CBS just announced that everyone's favorite faux Republican—Stephen Colbert—will be stepping into David Letterman's shoes to take over The Late Show. Letterman has been flickering across our wee-hour screens for 21 years now, and we say it's about time the poor rich charming bastard should seek greener pastures...or whatever ex-icons get up to. Write? Direct? Paint watercolors a la Dubya?
CBS is basically shitting rainbows about Colbert's potential:
Stephen is a multi-talented and respected host, writer, producer, satirist and comedian who blazes a trail of thought-provoking conversation, humor and innovation with everything he touches. He is a presence on every stage, with interests and notable accomplishments across a wide spectrum of entertainment, politics, publishing and music. We welcome Stephen to CBS with great pride and excitement, and look forward to introducing him to our network television viewers in late night. — Nina Tassler, Chairman of CBS Entertainment.
And while most of these things are hard to deny (Colbert took Jon Stewart's super successful schtick and poured his own special gasoline all over it), we're wondering if Colbert will continue his over-the-top caricature of the opaque, stuff-shirted, anti-progressive Republican who cleverly takes aim at Right Wing ignorance...or if he'll just act like himself.
And what does that even mean? The Colbert the world has fallen head over heels in love with is a semi-bumbling scathing satirist; but it's a character he's developed. Is he planning on continuing the joke behind the Late Night desk? (Often, I've felt annoyed that somebody amazing—from Jimmy Carter to Michael Chabon, Nate Silver to Jane Goodall—had agreed to come on the show to discuss a new book, idea, film, movement, etc., and then much of the interview would be squandered by Colbert's "bit" instead of trying to capitalize on the arguable genius sitting across from him.)
How will Colbert's faux-identity translate to an entertainment talk show? Even when addressing the President of the United States in the roast heard round the world, he never broke character.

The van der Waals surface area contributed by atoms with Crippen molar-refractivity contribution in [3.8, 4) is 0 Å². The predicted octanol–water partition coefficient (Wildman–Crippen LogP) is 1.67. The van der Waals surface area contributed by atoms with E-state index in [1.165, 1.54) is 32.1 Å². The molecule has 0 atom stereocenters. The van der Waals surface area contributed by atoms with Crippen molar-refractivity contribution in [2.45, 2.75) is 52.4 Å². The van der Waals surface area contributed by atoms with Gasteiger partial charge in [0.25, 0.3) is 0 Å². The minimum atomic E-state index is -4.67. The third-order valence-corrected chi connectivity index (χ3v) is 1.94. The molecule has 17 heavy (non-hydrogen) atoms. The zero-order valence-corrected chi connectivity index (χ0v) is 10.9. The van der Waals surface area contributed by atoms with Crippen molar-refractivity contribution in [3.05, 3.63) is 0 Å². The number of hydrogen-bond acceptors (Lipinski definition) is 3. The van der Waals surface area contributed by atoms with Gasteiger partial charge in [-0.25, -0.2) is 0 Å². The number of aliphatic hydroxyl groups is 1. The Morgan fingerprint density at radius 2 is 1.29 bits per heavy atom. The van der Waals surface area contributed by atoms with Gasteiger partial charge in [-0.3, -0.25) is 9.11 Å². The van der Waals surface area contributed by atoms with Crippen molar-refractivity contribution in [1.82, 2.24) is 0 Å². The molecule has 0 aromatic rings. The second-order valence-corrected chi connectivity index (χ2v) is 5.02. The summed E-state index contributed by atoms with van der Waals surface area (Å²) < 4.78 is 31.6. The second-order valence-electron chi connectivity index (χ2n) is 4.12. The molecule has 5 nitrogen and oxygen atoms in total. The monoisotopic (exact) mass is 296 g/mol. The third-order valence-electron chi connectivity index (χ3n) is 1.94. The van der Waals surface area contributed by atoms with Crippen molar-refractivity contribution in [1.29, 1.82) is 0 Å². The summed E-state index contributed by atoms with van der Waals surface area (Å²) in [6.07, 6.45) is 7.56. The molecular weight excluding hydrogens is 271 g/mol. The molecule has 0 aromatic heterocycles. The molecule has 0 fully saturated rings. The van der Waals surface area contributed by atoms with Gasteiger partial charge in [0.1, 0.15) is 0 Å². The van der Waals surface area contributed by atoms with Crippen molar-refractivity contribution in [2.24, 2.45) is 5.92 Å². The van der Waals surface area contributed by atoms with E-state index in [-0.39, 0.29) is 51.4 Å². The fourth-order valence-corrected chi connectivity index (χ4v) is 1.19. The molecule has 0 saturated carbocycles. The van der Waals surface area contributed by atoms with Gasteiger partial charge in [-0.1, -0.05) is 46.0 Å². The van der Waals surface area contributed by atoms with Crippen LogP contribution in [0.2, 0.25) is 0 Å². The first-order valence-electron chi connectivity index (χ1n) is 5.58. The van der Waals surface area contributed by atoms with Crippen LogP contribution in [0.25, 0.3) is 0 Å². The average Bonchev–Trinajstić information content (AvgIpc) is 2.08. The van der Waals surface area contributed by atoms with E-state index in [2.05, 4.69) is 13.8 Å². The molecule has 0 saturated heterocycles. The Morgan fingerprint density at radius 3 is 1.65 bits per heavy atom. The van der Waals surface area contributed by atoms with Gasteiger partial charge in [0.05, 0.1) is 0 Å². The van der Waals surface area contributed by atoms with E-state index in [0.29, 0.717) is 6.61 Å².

Will he bring the same wince-inducing social commentary to bear on film, rock stars and actors? It seems that by definition, he can't. How do you talk about the inherent vapidity of celebrity worship or the pervertedly-high salaries these people receive ... and then have everyone welcome Sandra Bullock to the staaaaage!
Letterman never proffered a political agenda or acted as a source of "information"; he was merely an impossibly charming guy with a keen knack for chitchat.
In short, can we still love Colbert when he drops the act? And who will carry on Colbert's liberal torch? Will Jon Stewart be left to do the heavy-lifting, which he seems to resent anyway? (When backed into a corner to take responsibility for his political pundit routine and his perpetuation of leftist ideals, he typically cries out that he's a comedy show...he seems to have an aversion to standing for anything.)
We did some digging around, and the best out-of-character thing we could find was this short comedy bit on YouTube from an act Colbert did in Iraq. Stripped of his persona, he comes off as a...pretty good comedian. It's funny. It's fine. But it's also more than a little strange to see him as just, well, Stephen Colbert. Are we ready for the "real" man?
I'm hoping Colbert makes the leap to Late Night with aplomb and his real "self" is as appealing as his facade; I feel all giddy inside like I'm about to peer behind the curtain of the Great Wizard of Oz. But maybe there's just another curtain back there... or maybe he's like those stacking Russian Dolls, all clad in gray suits.